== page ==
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Get Set for Religious Studies

Dominic Corrywright, Peggy Morgan


The transition from RE A level, or from entirely alternate roots (many RS students have not taken previous RS related courses), to Religious Studies at university requires some careful shepherding. The field is huge. This introductory book will provide a clear map for the key features of the terrain. The two main strands shaping the book define what religions are and explain how Religious Studies approaches the religions. The language is clear at the same time as introducing some of the key terminology used in the study of religions.

This book would therefore appeal to school/college Religious Studies students as well as those completely new to the subject who seek a short introduction to the range of approaches to Religious Studies that they are likely to encounter at university.

The study of religions and the academic discipline of Religious Studies are growing areas in tertiary education in the UK. The continued interest in RE AS and A level as well as the growth in cognate humanities and social sciences, such as Psychology, Sociology, Philosophy, at AS/A level and GNVQ level indicates the significant interest amongst students on matters that pertain to culture and humanity in general. Students realise that religion is a driving force in contemporary culture and the study of it is central to understanding the contemporary world. The statistics on religious belief bear out their interest: four billion out of the six billion people who inhabit the world profess religious belief; even in the 'secular' societies of the Western world religiosity is growing and changing - a recent BBC poll stated that 70% of people in the UK believe in a 'higher being' or spiritual force.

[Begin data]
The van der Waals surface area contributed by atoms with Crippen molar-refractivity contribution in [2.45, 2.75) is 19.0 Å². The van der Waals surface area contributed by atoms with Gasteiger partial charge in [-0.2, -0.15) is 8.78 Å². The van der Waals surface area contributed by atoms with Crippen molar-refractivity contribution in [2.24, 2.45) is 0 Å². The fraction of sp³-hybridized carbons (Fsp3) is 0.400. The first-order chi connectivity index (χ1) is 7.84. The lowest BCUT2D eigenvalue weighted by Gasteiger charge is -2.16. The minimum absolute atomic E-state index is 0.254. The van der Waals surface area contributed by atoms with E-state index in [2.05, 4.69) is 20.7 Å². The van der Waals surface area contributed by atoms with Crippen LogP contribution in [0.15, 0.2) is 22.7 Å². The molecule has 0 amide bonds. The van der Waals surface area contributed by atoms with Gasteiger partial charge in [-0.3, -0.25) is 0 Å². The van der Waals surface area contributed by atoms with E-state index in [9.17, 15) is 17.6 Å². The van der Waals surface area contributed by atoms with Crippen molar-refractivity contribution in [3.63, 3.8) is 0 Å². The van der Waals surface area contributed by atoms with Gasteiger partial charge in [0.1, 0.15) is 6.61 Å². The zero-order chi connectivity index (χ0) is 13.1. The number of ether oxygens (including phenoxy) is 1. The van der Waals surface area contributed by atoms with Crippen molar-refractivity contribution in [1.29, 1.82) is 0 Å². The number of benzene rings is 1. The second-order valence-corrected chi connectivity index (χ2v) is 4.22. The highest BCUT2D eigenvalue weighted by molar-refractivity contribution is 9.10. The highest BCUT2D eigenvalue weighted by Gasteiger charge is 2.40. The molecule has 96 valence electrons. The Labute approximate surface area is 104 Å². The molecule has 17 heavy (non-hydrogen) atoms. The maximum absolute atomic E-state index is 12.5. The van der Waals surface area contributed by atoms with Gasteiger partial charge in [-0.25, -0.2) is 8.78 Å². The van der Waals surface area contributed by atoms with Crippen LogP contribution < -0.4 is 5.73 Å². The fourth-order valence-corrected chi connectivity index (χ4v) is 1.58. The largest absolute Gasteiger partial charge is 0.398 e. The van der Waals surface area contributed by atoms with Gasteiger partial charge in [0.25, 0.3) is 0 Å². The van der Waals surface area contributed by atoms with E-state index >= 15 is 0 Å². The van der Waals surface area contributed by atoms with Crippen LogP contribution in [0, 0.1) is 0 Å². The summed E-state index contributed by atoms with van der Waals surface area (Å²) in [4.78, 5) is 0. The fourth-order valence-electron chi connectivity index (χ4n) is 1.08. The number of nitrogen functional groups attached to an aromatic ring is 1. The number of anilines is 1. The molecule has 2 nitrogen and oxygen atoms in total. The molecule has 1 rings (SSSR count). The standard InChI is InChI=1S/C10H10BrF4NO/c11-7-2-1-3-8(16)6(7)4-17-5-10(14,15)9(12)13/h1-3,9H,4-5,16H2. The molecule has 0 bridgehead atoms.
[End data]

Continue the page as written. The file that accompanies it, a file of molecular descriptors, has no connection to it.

Key Features

  • Concise descriptions of religions
  • Clear explanations of key approaches
  • Detailed explanation of study skills
  • Glossary of key terms


Part One Religion and the Study of Religions
1. Describing and Defining Religion
2. Grouping Religions
Part Two Perspectives in the Study of Religions
3. Study of Religions and Theology
4. Study of Religions and Phenomenology
5. Study of Religions and Philosophy
6. Study of Religions and Anthropology
7. Study of Religions and Sociology
8. Study of Religions and Psychology
9. Study of Religions and Identity
Part Three Study Skills in Religious Studies
10. Getting Started
11. Learning, Reading and Assessment
12. Making the Most of Assessments
13. Writing with Confidence
14. Glossary.

About the Author

Dominic Corrywright is Senior Lecturer and Field Chair in the Study of Religions at Oxford Brookes University. Before coming to Oxford Brookes he taught in secondary education for ten years. He was also an examiner for GCSE and A level in Religious Studies and History. His key research interests and publications are related to New Age and Alternative spiritualities, and New Religious Movements.

Peggy Morgan is Lecturer in Study of Religions At Mansfield College, Oxford and a member of the University of Oxford Faculty of Theology. From 2000-2003 she was Honorary President of the British Association for the Study of Religions. Her key research areas are Contemporary Buddhism. She has written widely about ethics in religious traditions and religions in the modern world.

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